College football's bowl season has reportedly expanded to 39 games.
According to ESPN.com's Brett McMurphy, there will be three new bowl games taking place in Miami, the Bahamas and Boca Raton, Fla., during the 2014 season:
The new bowls will be unique in that the five conferences (American Athletic, Conference USA, Mid-American, Mountain West and Sun Belt) will provide the teams as part of a coalition, sources said. The bowls and five conferences will work together to determine which teams will play in the bowls each year.
"The non-power leagues were denied opportunities in other bowls, so they had to create opportunities for their teams," a source said. "The new bowls are a result of existing bowls not entertaining opportunities for those five [non-power] conferences.
"The old days for one conference to have a deal are dead. It will be very fluid."
Back in August, ESPN created a bowl game between MAC and Sun Belt teams in Montgomery, Ala., that will take place in December 2014. That's how you get to the 39 bowls.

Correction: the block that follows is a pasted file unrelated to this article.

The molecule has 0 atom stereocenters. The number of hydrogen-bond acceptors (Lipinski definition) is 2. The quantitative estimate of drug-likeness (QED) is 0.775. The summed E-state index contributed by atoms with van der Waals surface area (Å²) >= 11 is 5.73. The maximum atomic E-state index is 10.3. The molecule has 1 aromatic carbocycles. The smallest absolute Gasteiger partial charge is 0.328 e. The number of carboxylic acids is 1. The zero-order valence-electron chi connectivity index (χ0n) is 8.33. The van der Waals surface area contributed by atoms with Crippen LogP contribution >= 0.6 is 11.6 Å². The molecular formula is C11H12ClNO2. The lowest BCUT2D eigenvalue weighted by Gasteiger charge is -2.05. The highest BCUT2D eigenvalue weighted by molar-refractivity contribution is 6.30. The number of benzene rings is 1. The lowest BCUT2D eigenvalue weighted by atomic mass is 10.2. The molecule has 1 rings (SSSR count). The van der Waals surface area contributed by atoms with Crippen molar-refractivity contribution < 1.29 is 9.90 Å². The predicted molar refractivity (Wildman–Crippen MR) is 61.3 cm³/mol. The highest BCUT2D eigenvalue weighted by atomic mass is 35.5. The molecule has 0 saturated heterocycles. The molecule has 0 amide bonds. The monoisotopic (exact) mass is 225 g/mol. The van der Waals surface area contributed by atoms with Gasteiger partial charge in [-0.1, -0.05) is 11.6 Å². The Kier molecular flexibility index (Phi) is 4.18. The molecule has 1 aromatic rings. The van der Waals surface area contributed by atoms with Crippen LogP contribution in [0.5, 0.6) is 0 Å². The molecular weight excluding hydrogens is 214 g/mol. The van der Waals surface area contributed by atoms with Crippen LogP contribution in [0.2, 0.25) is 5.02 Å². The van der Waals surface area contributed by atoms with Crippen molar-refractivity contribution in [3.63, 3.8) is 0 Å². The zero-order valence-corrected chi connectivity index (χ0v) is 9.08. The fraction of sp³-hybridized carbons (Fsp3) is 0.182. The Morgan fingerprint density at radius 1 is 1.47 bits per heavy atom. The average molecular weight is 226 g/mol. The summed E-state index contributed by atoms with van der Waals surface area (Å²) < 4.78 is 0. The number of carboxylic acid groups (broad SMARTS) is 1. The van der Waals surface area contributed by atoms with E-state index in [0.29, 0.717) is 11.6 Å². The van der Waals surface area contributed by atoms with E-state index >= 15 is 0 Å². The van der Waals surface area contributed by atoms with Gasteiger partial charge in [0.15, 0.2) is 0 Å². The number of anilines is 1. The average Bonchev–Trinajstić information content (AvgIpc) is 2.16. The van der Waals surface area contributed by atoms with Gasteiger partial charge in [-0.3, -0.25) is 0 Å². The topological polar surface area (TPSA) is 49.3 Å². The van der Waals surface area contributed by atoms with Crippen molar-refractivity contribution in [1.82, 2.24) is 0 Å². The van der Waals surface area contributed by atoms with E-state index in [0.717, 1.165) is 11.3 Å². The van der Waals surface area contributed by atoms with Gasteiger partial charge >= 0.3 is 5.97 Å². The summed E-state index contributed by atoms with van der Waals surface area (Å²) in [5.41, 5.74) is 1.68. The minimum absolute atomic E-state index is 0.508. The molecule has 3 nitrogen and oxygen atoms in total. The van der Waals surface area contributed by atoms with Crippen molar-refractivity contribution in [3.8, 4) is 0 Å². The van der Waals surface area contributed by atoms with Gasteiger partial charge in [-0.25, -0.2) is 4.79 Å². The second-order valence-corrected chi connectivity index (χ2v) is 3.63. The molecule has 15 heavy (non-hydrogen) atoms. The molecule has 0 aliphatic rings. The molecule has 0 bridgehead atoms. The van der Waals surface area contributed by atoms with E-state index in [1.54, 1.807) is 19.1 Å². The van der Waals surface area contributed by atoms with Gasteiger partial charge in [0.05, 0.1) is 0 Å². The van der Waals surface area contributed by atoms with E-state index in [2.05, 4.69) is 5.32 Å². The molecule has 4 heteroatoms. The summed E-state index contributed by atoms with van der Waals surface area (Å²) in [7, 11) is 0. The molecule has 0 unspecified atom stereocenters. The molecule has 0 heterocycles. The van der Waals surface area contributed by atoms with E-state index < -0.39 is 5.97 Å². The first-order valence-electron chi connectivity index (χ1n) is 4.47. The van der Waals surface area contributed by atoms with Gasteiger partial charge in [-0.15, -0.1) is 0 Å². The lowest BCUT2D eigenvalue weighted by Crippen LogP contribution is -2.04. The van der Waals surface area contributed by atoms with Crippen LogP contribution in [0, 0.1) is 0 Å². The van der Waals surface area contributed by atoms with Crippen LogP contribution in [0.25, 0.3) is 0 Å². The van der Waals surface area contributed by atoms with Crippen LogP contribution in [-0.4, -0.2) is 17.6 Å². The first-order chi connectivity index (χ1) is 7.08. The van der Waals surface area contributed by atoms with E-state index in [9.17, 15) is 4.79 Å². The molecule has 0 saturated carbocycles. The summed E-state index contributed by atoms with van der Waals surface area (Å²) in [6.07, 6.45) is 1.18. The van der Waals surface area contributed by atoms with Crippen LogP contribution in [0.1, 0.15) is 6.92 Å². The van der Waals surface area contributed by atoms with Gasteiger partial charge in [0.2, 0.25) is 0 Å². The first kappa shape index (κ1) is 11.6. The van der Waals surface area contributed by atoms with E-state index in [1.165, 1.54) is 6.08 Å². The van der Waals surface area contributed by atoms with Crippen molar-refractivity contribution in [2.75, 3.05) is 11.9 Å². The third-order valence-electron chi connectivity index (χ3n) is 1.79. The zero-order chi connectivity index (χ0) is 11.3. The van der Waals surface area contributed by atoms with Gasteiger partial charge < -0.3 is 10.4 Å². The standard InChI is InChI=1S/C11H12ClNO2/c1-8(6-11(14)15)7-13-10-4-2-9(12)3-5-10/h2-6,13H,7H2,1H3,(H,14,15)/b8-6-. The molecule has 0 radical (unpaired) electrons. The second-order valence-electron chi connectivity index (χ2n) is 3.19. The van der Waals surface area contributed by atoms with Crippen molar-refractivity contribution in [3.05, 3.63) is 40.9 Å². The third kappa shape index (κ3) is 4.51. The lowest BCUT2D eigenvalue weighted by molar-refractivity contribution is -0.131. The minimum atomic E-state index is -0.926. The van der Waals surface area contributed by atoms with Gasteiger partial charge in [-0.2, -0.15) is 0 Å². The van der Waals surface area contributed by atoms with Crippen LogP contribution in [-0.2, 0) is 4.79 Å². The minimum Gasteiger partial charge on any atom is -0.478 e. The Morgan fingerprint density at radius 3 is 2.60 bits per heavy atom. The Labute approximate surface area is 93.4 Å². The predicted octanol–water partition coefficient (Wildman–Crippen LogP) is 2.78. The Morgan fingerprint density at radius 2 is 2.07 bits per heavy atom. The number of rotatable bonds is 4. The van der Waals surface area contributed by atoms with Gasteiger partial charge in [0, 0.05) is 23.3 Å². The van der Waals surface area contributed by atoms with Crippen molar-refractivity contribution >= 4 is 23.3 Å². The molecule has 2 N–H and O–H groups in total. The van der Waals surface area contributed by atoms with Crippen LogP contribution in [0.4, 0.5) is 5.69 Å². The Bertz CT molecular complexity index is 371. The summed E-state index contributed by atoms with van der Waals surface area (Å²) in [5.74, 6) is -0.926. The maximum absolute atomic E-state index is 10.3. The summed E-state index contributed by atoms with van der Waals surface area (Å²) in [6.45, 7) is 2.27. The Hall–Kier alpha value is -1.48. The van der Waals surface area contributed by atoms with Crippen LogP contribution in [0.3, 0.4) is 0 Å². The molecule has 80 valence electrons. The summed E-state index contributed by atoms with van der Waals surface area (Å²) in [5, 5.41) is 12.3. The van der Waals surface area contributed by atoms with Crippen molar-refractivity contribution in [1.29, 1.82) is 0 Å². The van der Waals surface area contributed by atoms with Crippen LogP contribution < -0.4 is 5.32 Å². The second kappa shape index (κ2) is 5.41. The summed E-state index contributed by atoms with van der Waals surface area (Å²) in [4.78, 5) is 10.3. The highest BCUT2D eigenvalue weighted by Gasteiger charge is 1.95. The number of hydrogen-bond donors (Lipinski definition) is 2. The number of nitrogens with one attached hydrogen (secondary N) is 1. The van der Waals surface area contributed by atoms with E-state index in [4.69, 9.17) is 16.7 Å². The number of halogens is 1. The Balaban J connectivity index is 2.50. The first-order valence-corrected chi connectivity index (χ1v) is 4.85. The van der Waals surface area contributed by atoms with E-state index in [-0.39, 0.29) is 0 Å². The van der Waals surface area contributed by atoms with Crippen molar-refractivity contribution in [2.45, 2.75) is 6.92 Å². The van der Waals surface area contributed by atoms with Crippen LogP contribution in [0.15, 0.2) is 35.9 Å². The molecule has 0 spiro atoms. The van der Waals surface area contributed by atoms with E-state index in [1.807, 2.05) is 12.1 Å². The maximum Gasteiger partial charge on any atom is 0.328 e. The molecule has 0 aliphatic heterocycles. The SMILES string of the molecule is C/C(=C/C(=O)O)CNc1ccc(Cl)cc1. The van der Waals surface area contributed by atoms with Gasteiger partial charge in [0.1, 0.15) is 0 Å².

With the power being more and more consolidated at the top of college football, it's important that non-BCS schools are being considered for bowl bids. As the Big Ten, Pac-12 and SEC have expanded, they've also taken up more of the bowl spots, leaving fewer and fewer for non-AQ teams.
This news will likely be polarizing for college football fans.
Is adding more bowl games the right move for college football?
The critics will argue that the bowls should be more exclusive rather than inclusive. By doing this, the NCAA is just watering down down bowl season, with 78 teams (61.9 percent of FBS teams) now taking part. Qualifying for a postseason bowl starts to lose some weight when so many teams can qualify.
From a commercial perspective, critics could also question how many casual fans are going to tune into games between middling non-BCS foes. In addition, this kind of game can actually cost more to the school than the revenue it brings in.
However, it could also be argued that this is a great opportunity for the smaller schools to get a big showcase at the end of the year, one they're not afforded at any other point during the regular season. Being in a bowl game is a good selling point to recruits, and it can get your current players noticed by NFL scouts.
That's something you can't put a price tag on.